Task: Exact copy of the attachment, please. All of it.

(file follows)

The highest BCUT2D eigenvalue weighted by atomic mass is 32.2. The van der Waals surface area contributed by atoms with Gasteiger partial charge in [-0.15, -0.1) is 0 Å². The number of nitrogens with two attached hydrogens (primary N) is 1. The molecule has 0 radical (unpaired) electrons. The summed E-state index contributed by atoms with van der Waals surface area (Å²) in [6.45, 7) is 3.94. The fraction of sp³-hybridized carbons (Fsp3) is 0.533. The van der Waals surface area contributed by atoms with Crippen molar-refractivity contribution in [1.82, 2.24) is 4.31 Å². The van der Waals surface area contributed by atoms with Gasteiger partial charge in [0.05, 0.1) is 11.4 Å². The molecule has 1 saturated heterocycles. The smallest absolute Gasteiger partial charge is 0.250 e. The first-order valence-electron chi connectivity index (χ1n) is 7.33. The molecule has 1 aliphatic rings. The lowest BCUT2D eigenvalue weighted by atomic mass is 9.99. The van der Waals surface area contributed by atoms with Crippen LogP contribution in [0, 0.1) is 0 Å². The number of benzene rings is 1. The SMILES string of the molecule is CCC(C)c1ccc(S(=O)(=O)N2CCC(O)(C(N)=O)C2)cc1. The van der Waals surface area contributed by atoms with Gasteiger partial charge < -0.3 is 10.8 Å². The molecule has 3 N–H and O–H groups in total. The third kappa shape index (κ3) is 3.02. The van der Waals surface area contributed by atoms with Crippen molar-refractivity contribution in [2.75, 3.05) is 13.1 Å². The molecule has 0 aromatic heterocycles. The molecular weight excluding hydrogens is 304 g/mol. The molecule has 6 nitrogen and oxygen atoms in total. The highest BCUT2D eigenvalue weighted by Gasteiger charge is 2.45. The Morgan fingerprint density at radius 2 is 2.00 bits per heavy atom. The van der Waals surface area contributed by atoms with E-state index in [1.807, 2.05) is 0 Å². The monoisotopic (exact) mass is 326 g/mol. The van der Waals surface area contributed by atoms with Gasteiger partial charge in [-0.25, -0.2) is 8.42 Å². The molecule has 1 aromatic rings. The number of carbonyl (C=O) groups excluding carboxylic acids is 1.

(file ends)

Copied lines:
The highest BCUT2D eigenvalue weighted by atomic mass is 32.2. The van der Waals surface area contributed by atoms with Gasteiger partial charge in [-0.15, -0.1) is 0 Å². The number of nitrogens with two attached hydrogens (primary N) is 1. The molecule has 0 radical (unpaired) electrons. The summed E-state index contributed by atoms with van der Waals surface area (Å²) in [6.45, 7) is 3.94. The fraction of sp³-hybridized carbons (Fsp3) is 0.533. The van der Waals surface area contributed by atoms with Crippen molar-refractivity contribution in [1.82, 2.24) is 4.31 Å². The van der Waals surface area contributed by atoms with Gasteiger partial charge in [0.05, 0.1) is 11.4 Å². The molecule has 1 saturated heterocycles. The smallest absolute Gasteiger partial charge is 0.250 e. The first-order valence-electron chi connectivity index (χ1n) is 7.33. The molecule has 1 aliphatic rings. The lowest BCUT2D eigenvalue weighted by atomic mass is 9.99. The van der Waals surface area contributed by atoms with Crippen LogP contribution in [0, 0.1) is 0 Å². The number of benzene rings is 1. The SMILES string of the molecule is CCC(C)c1ccc(S(=O)(=O)N2CCC(O)(C(N)=O)C2)cc1. The van der Waals surface area contributed by atoms with Gasteiger partial charge < -0.3 is 10.8 Å². The molecule has 3 N–H and O–H groups in total. The third kappa shape index (κ3) is 3.02. The van der Waals surface area contributed by atoms with Crippen molar-refractivity contribution in [2.75, 3.05) is 13.1 Å². The molecule has 0 aromatic heterocycles. The molecular weight excluding hydrogens is 304 g/mol. The molecule has 6 nitrogen and oxygen atoms in total. The highest BCUT2D eigenvalue weighted by Gasteiger charge is 2.45. The Morgan fingerprint density at radius 2 is 2.00 bits per heavy atom. The van der Waals surface area contributed by atoms with E-state index in [1.807, 2.05) is 0 Å². The monoisotopic (exact) mass is 326 g/mol. The van der Waals surface area contributed by atoms with Gasteiger partial charge in [-0.25, -0.2) is 8.42 Å². The molecule has 1 aromatic rings. The number of carbonyl (C=O) groups excluding carboxylic acids is 1.